After the indoor pool was closed in Karlsfeld: no more seahorses for refugee children
Created: 06/12/2022, 07:00
By: Verena Moeckl
Urgently needed swimming lessons: The girls Stefania, Silvia and Laura (from left) learn from Karin Boger how not to drown in the water.
It is still uncertain how the Karlsfeld indoor pool will continue after its closure.
This not only worries the swimming department of TSV Eintracht Karlsfeld, but also the circle of helpers.
Karlsfeld – It has been almost two months since the municipality of Karlsfeld delivered the bad news: the indoor pool will remain closed indefinitely.
It's a dilemma for water sports enthusiasts like synchronized swimmers (we reported).
But the Eintracht mermaids are not the only ones for whom the closure has serious consequences.
In times when more and more refugees are coming to Karlsfeld, the volunteers of the helper group are also concerned about the closed indoor pool.
"I'm very unhappy," says Karin Boger.
The Karlsfeld native founded the swimming department at TSV 51 years ago and gave swimming lessons.
Since the refugee movement seven years ago, she has been involved with the Karlsfeld support group and has been giving
swimming courses for refugee children since 2019
Around 30 of them have learned to swim in the Karlsfeld indoor pool.
A Ukrainian boy is also among them.
Interruptions harm the learning process
Actually, even more children of primary school age would wear their seahorses on their bathing suits, but swimming lessons were interrupted again due to the closure of the indoor pool.
Boger is frustrated.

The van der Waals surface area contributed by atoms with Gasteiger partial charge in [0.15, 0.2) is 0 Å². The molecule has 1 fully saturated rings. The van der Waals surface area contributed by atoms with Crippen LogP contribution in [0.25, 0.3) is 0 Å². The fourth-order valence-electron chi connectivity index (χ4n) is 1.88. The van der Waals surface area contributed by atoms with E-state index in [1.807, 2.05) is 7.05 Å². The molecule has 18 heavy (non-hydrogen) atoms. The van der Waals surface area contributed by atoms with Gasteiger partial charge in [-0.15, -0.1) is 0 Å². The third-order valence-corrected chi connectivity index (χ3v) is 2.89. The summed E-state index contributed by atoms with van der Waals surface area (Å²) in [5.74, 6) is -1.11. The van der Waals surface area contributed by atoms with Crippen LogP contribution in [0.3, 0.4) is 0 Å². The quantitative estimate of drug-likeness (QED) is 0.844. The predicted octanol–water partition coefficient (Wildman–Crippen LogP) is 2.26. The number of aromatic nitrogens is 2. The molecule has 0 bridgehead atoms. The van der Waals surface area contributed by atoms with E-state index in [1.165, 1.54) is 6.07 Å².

"Nothing is moving forward.
We're up in the air," complains the 82-year-old.
"It is a hindrance to learning success if there are long breaks in between." The children fall behind again.
For the volunteer swimming teacher, this means that she cannot continue seamlessly, but has to start almost from scratch.
Training in other pools rather unlikely
It is uncertain when she will be able to resume training with the children.
According to Mayor Stefan Kolbe, there is still no new information as to when the indoor pool will reopen.
She thinks it is unlikely that Boger will be able to teach the children in another swimming pool in the Dachau district - for example in the pools in Dachau or Indersdorf.
"I'm afraid we won't succeed in being able to swim anywhere else."
Parents often cannot practice with their children
Boger looks to the future with concern when good weather in summer lures families to the Waldschwaigsee, Karlsfelder See or to the outdoor pool.
“The fear is always there when children cannot swim.
Then there is danger to life.” The situation is particularly threatening for children whose parents do not practice swimming with them.
Boger warns that children who have fled are particularly affected.
"The parents often can't swim themselves." Or their culture forbids the parents to go to the pool with the children, she says.
"Swimming is for life."
Karin Boger, volunteer swimming teacher
That's why TSV Eintracht Karlsfeld, together with Caritas and the volunteer group, decided to offer free swimming lessons for refugee children.
Karin Boger receives training support from
from the swimming department and
As reported, Housseni has started training as a lifeguard at the outdoor pool in Dachau.
However, he could not complete this because he no longer had a work permit due to his unresolved right of residence.
Since then, he has been working as a volunteer cultural interpreter at Caritas and accompanies other asylum seekers on visits to the doctor or authorities.
The mission of Hadi Housseni, Magdalena Heizenreder and Karin Boger: They want to take away the fear of water from the children of refugees.
For Karin Boger, swimming is much more than just staying afloat.
"Swimming is for life."